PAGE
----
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From the Mayor: Factors that Make a Community Sustainable and Desired PDF Print Email


By Mary C. Marvin, Mayor, Village of Bronxville

Mar. 6, 2019:  As the trustees and I embark, with assistance from professional planners, on a comprehensive plan for the village, I have devoted considerable time researching what factors make a community sustainable and desired.

With but a few exceptions, the answers were predictable but so worth reiterating as we go forward with our review of Bronxville. Very reassuringly, our village already hits the mark on most of the desired characteristics.

All experts point to the need for planning and a vision for the future because, as history has proven, communities will grow either by choice or by chance.

Someone no less august than Abraham Lincoln is credited with saying, “The best way to predict the future is to create it.”

In that vein, we are crafting a very specific questionnaire for villagers, merchants, employees, and even visitors to learn firsthand the desires and deficiencies in our village.

As a first step, we are essentially inventorying our assets--human, natural, structural, business--focusing on what our community has, not what it is missing. All experts agree to accentuate the positive and build on uniqueness. To that end, my personal mantra has become "embrace small."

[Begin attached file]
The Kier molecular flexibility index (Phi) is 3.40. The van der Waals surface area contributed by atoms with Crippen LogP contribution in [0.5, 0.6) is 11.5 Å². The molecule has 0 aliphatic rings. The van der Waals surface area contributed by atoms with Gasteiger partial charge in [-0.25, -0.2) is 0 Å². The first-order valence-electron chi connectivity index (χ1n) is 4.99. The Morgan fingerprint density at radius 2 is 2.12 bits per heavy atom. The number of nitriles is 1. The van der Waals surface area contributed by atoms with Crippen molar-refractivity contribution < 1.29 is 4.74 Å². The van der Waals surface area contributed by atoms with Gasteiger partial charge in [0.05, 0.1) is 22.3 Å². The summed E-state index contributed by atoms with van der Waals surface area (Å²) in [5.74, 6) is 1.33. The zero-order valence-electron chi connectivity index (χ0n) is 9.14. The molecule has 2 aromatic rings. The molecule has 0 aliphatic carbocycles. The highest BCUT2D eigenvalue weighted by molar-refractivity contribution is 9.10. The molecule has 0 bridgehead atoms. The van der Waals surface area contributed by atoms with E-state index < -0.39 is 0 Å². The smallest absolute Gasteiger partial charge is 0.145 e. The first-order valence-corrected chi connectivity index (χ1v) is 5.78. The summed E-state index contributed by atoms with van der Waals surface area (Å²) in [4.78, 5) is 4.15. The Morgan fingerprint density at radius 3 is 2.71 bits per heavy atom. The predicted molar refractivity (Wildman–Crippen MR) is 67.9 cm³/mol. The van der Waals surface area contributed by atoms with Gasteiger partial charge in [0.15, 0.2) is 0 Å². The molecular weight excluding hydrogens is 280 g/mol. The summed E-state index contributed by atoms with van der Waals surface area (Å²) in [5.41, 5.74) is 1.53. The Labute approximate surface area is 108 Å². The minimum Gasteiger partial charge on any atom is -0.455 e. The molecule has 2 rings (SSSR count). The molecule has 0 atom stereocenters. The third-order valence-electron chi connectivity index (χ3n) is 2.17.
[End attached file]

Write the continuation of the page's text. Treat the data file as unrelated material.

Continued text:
The following is a checklist I compiled after research as to what makes a quality community:

  • A sense of public health and safety

  • A quality public education choice

  • Historic character

  • High-quality services

  • Cultural amenities

  • Attention to roads and infrastructure

  • Unique architecture (cookie-cutter concept of beauty has long faded since post World War II)

  • High-quality senior services (more important than ever as the population ages)

  • Public-private partnerships, as opposed to everything done via government and taxation

  • Enhancement, not adoption, of a new identity by improving existing assets

  • Education and incentives, not just regulation to effect change

  • Carefully chosen development

  • Cooperation with neighboring communities for mutual benefit

  • Attention to aesthetics

  • Strong leaders and committed citizens to volunteer

As Mark Twain said, “We take stock of a city like we take stock of a man. The clothes or appearance are the externals by which we judge.”

Beyond the brick and mortar and the landscape and architecture, what appears to be more important than ever are the intangibles – does the community I chose to live in have a heart and soul? Quality of life is paramount in 2019.

Residents, in essence, want to feel safe, supported, trusted, and heard. People want traditional small-town values, a sense of community, and the ability to impact the institutions they care about.

Individuals interviewed who rated their hometowns A-plus cited a warm welcoming openness, open space in which to interact, local social gathering places, and a culture of caring for each other be it house watching, occasional childcare help, or assistance when a tragedy strikes.

It is well documented that connection with people has a significant impact on happiness and even longevity – depression and heart disease decrease and lifespan increases.